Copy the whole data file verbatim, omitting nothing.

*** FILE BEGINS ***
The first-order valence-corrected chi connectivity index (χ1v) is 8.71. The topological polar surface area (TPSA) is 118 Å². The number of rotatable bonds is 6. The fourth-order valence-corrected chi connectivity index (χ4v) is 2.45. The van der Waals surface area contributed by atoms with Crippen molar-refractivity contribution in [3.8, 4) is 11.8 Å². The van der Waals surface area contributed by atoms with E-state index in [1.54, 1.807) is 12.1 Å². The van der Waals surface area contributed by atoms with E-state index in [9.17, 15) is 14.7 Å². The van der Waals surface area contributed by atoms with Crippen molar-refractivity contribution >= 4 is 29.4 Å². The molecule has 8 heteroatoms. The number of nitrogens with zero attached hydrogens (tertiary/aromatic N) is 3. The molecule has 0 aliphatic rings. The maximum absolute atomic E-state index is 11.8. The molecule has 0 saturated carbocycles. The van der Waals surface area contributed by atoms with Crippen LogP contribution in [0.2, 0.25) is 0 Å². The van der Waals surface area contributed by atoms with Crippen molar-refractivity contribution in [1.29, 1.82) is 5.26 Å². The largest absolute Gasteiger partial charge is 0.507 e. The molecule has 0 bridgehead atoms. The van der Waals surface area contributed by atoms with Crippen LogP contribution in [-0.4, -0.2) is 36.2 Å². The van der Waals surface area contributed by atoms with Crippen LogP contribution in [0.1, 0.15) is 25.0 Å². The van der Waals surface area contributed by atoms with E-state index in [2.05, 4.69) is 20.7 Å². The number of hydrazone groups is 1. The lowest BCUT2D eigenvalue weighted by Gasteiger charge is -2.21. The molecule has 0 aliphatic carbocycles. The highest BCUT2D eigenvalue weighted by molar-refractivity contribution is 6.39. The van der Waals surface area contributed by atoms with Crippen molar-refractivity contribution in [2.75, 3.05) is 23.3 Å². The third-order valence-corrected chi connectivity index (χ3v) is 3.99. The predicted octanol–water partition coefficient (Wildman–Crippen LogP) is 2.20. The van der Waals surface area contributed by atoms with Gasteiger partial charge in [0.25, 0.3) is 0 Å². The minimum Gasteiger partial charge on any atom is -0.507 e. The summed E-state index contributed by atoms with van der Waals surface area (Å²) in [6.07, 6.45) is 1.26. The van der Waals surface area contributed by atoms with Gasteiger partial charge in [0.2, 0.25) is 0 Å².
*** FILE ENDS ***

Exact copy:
The first-order valence-corrected chi connectivity index (χ1v) is 8.71. The topological polar surface area (TPSA) is 118 Å². The number of rotatable bonds is 6. The fourth-order valence-corrected chi connectivity index (χ4v) is 2.45. The van der Waals surface area contributed by atoms with Crippen molar-refractivity contribution in [3.8, 4) is 11.8 Å². The van der Waals surface area contributed by atoms with E-state index in [1.54, 1.807) is 12.1 Å². The van der Waals surface area contributed by atoms with E-state index in [9.17, 15) is 14.7 Å². The van der Waals surface area contributed by atoms with Crippen molar-refractivity contribution >= 4 is 29.4 Å². The molecule has 8 heteroatoms. The number of nitrogens with zero attached hydrogens (tertiary/aromatic N) is 3. The molecule has 0 aliphatic rings. The maximum absolute atomic E-state index is 11.8. The molecule has 0 saturated carbocycles. The van der Waals surface area contributed by atoms with Crippen LogP contribution in [0.2, 0.25) is 0 Å². The van der Waals surface area contributed by atoms with Crippen molar-refractivity contribution in [1.29, 1.82) is 5.26 Å². The largest absolute Gasteiger partial charge is 0.507 e. The molecule has 0 bridgehead atoms. The van der Waals surface area contributed by atoms with Crippen LogP contribution in [-0.4, -0.2) is 36.2 Å². The van der Waals surface area contributed by atoms with Crippen LogP contribution in [0.1, 0.15) is 25.0 Å². The van der Waals surface area contributed by atoms with E-state index in [2.05, 4.69) is 20.7 Å². The number of hydrazone groups is 1. The lowest BCUT2D eigenvalue weighted by Gasteiger charge is -2.21. The molecule has 0 aliphatic carbocycles. The highest BCUT2D eigenvalue weighted by molar-refractivity contribution is 6.39. The van der Waals surface area contributed by atoms with Crippen molar-refractivity contribution in [2.75, 3.05) is 23.3 Å². The third-order valence-corrected chi connectivity index (χ3v) is 3.99. The predicted octanol–water partition coefficient (Wildman–Crippen LogP) is 2.20. The van der Waals surface area contributed by atoms with Gasteiger partial charge in [0.25, 0.3) is 0 Å². The minimum Gasteiger partial charge on any atom is -0.507 e. The summed E-state index contributed by atoms with van der Waals surface area (Å²) in [6.07, 6.45) is 1.26. The van der Waals surface area contributed by atoms with Gasteiger partial charge in [0.2, 0.25) is 0 Å².